5. Tech savvy business users are already building and bringing in their own solutions
Bring or Build Your Own Application (BYOA) has undeniably transformed the workplace with productivity and collaboration apps like Evernote, Google Drive and Box moving in. And as the Bring Your Own Device (BYOD) revolution has taught us, the increasing consumerization of IT is here to stay.
They create new challenges for IT departments tasked with protecting their organization’s networks from data loss and hackers. But trying to stop BYOA and other "shadow IT" efforts from infiltrating an organization is futile.
That’s why now more than ever, organizations need IT professionals to provide greater options and guidance on best practices around integrating these solutions in a safe way.
How no-code aPaaS solutions can help
No-code aPaaS solutions enable citizen developers to handle technology needs to create database applications, automate workflows, develop shared document repositories, construct reporting dashboards and process data without ever having to write a line of code.
Advanced yet light-weight, these solutions can accelerate the time it takes to bring lines of business solutions to market. The best solutions enable teams to be experimental and make changes to applications with minimal costs to rebuild.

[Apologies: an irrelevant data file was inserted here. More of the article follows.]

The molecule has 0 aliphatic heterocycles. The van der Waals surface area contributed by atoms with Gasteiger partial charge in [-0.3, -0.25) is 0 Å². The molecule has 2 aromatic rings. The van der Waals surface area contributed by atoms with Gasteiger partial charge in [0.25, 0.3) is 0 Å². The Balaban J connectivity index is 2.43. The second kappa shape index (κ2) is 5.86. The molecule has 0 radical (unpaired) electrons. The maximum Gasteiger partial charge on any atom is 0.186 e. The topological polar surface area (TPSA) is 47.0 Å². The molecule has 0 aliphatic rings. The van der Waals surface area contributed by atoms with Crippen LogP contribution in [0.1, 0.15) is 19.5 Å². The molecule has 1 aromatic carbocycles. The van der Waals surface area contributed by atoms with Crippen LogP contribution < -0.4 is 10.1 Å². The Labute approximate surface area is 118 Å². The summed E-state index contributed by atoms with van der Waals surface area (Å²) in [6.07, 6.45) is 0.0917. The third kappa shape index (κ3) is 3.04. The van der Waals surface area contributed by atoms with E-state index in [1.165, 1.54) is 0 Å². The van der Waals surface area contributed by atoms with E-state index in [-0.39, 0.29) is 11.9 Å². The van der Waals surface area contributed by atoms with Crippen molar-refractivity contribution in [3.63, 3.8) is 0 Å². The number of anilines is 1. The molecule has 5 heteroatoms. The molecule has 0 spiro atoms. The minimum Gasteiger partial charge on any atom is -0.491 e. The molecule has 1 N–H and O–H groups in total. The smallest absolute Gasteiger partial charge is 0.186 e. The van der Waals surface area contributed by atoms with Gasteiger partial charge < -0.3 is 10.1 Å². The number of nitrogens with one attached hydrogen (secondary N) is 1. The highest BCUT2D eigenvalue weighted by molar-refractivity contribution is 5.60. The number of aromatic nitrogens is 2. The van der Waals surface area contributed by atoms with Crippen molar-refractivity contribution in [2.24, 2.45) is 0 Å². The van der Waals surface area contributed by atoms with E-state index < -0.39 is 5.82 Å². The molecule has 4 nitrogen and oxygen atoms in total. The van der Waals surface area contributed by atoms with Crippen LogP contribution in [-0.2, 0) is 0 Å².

In general, suitable citizen development platforms empower teams to collaborate and solve business process inefficiencies by rapidly creating custom database and workflow-driven applications with robust analytics, data integration, collaboration and document management.
High-quality aPaaS solutions also include capabilities such as granular permission controls, flexible notification settings, customization and integration APIs, instant mobile as well as desktop deployment, with proven scalability and performance records.
How IT can enable business leaders to solve their own problems securely
One way to get ahead is to play an active role in choosing the aPaaS tools business units use or would like to use for building their own applications. With a hand in tool selection, IT leaders can make sure the applications are built to company standards. Fortunately for IT managers, there are plenty of options -- but cutting through the clutter can be a major undertaking.